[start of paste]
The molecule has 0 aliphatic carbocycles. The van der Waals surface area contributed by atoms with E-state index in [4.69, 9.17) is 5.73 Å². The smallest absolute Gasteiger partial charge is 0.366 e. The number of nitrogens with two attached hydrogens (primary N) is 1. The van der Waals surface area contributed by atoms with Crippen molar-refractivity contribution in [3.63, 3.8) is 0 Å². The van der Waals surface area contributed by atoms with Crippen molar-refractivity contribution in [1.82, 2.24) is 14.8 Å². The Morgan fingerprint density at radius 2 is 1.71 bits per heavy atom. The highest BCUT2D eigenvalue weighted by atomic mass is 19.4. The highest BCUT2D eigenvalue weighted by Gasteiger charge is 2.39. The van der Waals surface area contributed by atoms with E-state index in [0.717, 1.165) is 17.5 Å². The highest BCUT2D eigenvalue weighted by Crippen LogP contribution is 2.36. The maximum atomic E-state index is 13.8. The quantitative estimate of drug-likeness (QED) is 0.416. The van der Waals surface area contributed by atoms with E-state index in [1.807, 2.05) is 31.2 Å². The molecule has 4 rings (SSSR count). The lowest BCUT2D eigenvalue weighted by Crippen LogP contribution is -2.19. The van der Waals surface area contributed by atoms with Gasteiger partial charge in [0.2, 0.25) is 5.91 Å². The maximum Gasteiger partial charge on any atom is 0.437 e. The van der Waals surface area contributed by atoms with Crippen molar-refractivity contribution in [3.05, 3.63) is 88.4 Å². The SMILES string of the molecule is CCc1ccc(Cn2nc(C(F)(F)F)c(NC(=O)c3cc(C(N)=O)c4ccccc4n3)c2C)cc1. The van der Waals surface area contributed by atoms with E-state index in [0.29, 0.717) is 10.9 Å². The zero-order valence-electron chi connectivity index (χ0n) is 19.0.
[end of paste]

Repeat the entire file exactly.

The molecule has 0 aliphatic carbocycles. The van der Waals surface area contributed by atoms with E-state index in [4.69, 9.17) is 5.73 Å². The smallest absolute Gasteiger partial charge is 0.366 e. The number of nitrogens with two attached hydrogens (primary N) is 1. The van der Waals surface area contributed by atoms with Crippen molar-refractivity contribution in [3.63, 3.8) is 0 Å². The van der Waals surface area contributed by atoms with Crippen molar-refractivity contribution in [1.82, 2.24) is 14.8 Å². The Morgan fingerprint density at radius 2 is 1.71 bits per heavy atom. The highest BCUT2D eigenvalue weighted by atomic mass is 19.4. The highest BCUT2D eigenvalue weighted by Gasteiger charge is 2.39. The van der Waals surface area contributed by atoms with E-state index in [0.717, 1.165) is 17.5 Å². The highest BCUT2D eigenvalue weighted by Crippen LogP contribution is 2.36. The maximum atomic E-state index is 13.8. The quantitative estimate of drug-likeness (QED) is 0.416. The van der Waals surface area contributed by atoms with E-state index in [1.807, 2.05) is 31.2 Å². The molecule has 4 rings (SSSR count). The lowest BCUT2D eigenvalue weighted by Crippen LogP contribution is -2.19. The van der Waals surface area contributed by atoms with Gasteiger partial charge in [0.2, 0.25) is 5.91 Å². The maximum Gasteiger partial charge on any atom is 0.437 e. The van der Waals surface area contributed by atoms with Crippen molar-refractivity contribution in [3.05, 3.63) is 88.4 Å². The SMILES string of the molecule is CCc1ccc(Cn2nc(C(F)(F)F)c(NC(=O)c3cc(C(N)=O)c4ccccc4n3)c2C)cc1. The van der Waals surface area contributed by atoms with E-state index in [0.29, 0.717) is 10.9 Å². The zero-order valence-electron chi connectivity index (χ0n) is 19.0.